Dating during separation louisiana

by  |  10-Jan-2016 17:43

Does this mean that if you leave your spouse and live with someone else, this can’t be used against you in the divorce? Although every state has no-fault divorce, over 30 states have also kept their traditional fault-based divorces (based on adultery, mental cruelty, desertion, and the like) as well.

This means that in many states a spouse can, at least in some circumstances, request a fault-based divorce and show that you mistreated him or her.

In some states, alimony and property division are not linked to fault.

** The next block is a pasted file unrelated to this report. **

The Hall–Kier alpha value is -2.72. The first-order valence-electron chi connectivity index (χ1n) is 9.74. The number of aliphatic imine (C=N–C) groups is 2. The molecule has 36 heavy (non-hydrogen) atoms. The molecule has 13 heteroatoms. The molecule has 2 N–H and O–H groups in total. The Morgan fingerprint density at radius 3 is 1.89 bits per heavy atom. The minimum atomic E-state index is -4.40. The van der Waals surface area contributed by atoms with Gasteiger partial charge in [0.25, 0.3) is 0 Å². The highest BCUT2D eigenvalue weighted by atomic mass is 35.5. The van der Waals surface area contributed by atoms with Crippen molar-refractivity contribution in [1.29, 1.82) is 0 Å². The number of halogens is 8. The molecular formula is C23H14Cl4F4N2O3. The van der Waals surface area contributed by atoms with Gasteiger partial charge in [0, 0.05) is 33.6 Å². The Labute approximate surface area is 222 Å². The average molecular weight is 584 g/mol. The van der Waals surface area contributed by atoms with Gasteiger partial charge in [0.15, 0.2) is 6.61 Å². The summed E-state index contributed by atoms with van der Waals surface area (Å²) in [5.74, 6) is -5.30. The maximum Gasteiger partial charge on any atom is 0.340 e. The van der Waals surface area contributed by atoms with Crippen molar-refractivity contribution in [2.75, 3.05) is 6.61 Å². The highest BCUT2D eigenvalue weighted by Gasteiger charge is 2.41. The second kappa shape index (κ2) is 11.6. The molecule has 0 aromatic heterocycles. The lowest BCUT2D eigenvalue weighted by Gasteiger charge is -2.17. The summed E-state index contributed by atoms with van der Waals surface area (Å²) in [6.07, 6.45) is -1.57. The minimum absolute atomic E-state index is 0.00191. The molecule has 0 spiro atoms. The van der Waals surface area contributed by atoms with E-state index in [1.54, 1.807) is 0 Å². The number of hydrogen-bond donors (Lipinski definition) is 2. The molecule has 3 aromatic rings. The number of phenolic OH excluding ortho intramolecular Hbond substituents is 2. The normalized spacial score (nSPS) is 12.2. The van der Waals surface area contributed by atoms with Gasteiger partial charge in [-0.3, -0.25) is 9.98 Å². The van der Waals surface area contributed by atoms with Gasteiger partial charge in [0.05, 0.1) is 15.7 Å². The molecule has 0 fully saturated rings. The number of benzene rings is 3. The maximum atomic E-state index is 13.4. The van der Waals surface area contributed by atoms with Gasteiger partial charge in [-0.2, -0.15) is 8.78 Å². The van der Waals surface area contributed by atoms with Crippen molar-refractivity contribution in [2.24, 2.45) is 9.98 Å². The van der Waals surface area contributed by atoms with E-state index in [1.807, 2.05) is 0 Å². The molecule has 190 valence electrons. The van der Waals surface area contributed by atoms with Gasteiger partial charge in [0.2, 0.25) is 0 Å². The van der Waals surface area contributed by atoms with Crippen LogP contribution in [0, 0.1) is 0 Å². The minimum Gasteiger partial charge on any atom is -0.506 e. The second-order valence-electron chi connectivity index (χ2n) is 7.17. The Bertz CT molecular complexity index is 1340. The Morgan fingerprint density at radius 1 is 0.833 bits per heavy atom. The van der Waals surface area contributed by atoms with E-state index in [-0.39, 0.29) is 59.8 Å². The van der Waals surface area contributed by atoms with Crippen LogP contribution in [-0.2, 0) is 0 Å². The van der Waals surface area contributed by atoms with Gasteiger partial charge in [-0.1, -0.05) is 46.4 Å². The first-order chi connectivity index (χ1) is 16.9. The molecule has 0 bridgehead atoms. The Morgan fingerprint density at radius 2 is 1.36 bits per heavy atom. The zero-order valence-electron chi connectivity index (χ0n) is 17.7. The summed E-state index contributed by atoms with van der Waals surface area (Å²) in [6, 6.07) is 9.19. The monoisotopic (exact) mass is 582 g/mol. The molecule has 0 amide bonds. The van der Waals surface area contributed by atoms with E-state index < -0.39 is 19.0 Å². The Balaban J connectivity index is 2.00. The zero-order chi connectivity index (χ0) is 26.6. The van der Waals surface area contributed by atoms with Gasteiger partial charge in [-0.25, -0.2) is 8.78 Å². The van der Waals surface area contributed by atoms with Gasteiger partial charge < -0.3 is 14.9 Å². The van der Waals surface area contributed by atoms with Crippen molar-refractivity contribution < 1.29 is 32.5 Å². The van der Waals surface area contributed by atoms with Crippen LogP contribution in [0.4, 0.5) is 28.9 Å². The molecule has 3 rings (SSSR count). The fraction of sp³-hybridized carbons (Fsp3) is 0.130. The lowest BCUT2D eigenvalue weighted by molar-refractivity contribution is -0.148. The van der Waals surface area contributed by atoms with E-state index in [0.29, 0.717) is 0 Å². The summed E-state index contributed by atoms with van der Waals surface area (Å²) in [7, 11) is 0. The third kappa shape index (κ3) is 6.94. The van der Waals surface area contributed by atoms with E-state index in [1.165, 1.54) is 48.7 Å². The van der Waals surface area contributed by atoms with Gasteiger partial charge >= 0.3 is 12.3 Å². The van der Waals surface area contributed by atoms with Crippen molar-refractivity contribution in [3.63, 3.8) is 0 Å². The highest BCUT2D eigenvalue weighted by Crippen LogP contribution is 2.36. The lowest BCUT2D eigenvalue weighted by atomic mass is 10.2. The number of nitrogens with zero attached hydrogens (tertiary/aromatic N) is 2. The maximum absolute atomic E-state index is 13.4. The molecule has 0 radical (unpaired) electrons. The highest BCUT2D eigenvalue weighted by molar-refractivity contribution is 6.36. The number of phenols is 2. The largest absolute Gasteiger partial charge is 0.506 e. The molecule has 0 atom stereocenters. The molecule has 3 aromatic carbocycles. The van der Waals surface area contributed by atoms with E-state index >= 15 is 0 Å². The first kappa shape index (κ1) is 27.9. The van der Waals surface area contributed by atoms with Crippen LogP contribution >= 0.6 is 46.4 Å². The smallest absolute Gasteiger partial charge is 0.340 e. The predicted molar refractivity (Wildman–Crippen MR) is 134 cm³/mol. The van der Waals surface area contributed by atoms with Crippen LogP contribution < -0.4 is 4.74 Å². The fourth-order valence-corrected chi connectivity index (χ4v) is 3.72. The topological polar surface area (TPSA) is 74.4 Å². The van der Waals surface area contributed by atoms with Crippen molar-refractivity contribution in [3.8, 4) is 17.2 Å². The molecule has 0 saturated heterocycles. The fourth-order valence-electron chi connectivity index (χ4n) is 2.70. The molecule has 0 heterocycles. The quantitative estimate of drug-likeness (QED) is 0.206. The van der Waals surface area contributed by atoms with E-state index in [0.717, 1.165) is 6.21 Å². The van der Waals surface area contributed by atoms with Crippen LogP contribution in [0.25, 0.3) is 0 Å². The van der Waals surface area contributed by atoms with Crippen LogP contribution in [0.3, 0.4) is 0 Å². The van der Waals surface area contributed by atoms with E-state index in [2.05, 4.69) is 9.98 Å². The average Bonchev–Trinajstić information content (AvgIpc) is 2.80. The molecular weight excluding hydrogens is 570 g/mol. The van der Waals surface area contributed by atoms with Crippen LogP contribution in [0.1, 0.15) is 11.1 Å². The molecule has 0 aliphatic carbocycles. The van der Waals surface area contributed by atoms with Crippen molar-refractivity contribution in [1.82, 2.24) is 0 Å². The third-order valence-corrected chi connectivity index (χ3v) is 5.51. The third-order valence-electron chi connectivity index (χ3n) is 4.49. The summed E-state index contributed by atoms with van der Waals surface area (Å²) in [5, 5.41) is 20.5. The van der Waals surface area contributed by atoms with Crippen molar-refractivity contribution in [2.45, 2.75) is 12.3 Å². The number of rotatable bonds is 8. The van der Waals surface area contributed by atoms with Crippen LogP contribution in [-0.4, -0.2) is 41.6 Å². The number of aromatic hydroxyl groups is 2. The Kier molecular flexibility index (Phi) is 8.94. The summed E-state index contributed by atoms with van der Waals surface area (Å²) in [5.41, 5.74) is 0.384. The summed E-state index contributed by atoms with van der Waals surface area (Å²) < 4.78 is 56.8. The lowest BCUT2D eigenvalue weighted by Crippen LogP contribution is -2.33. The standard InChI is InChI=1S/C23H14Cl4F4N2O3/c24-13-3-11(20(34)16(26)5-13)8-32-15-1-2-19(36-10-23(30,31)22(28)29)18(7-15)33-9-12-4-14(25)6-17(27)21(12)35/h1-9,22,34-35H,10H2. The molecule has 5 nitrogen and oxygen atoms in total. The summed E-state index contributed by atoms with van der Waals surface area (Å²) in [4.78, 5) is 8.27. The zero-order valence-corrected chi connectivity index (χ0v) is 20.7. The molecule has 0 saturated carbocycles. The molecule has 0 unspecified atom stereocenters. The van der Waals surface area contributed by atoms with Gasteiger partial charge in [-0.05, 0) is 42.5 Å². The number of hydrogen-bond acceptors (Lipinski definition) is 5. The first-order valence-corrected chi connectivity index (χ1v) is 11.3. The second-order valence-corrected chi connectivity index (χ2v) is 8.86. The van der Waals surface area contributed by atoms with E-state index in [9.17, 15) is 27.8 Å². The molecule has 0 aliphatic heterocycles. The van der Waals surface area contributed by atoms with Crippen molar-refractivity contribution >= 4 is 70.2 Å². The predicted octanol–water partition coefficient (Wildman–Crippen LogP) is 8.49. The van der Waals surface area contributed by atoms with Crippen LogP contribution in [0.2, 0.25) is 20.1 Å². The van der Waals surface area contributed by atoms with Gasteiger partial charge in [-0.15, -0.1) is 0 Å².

For example, although a fault divorce is still available in Illinois, alimony is awarded and property divided regardless of fault.

This may have serious effects on how marital property is divided after divorce and whether you receive alimony (and how much).

Also, no matter what type of divorce is obtained, “fault” may be raised in a property or support negotiation or in a child custody or visitation hearing.

Also, even if your state has no-fault divorces, this doesn’t mean that living with someone new won’t affect your divorce in terms of the division of marital property and payment of alimony.

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